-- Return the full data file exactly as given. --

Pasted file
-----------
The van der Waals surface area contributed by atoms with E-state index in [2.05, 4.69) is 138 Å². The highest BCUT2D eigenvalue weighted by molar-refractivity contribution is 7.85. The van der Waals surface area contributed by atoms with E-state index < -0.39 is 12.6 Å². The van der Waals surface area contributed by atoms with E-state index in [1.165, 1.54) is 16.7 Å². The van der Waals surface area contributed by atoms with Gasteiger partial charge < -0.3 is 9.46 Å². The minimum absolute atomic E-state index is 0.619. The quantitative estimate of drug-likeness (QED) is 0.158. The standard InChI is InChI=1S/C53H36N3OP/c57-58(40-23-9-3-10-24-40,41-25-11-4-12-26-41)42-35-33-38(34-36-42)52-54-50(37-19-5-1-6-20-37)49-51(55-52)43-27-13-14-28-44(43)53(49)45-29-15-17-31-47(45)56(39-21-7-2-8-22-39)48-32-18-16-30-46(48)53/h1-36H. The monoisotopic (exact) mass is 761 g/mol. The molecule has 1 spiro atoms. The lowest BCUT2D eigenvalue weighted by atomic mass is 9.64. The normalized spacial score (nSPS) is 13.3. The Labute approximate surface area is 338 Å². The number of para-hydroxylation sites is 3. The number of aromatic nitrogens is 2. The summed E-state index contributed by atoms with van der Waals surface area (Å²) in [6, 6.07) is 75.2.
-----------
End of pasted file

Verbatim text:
The van der Waals surface area contributed by atoms with E-state index in [2.05, 4.69) is 138 Å². The highest BCUT2D eigenvalue weighted by molar-refractivity contribution is 7.85. The van der Waals surface area contributed by atoms with E-state index < -0.39 is 12.6 Å². The van der Waals surface area contributed by atoms with E-state index in [1.165, 1.54) is 16.7 Å². The van der Waals surface area contributed by atoms with Gasteiger partial charge < -0.3 is 9.46 Å². The minimum absolute atomic E-state index is 0.619. The quantitative estimate of drug-likeness (QED) is 0.158. The standard InChI is InChI=1S/C53H36N3OP/c57-58(40-23-9-3-10-24-40,41-25-11-4-12-26-41)42-35-33-38(34-36-42)52-54-50(37-19-5-1-6-20-37)49-51(55-52)43-27-13-14-28-44(43)53(49)45-29-15-17-31-47(45)56(39-21-7-2-8-22-39)48-32-18-16-30-46(48)53/h1-36H. The monoisotopic (exact) mass is 761 g/mol. The molecule has 1 spiro atoms. The lowest BCUT2D eigenvalue weighted by atomic mass is 9.64. The normalized spacial score (nSPS) is 13.3. The Labute approximate surface area is 338 Å². The number of para-hydroxylation sites is 3. The number of aromatic nitrogens is 2. The summed E-state index contributed by atoms with van der Waals surface area (Å²) in [6, 6.07) is 75.2.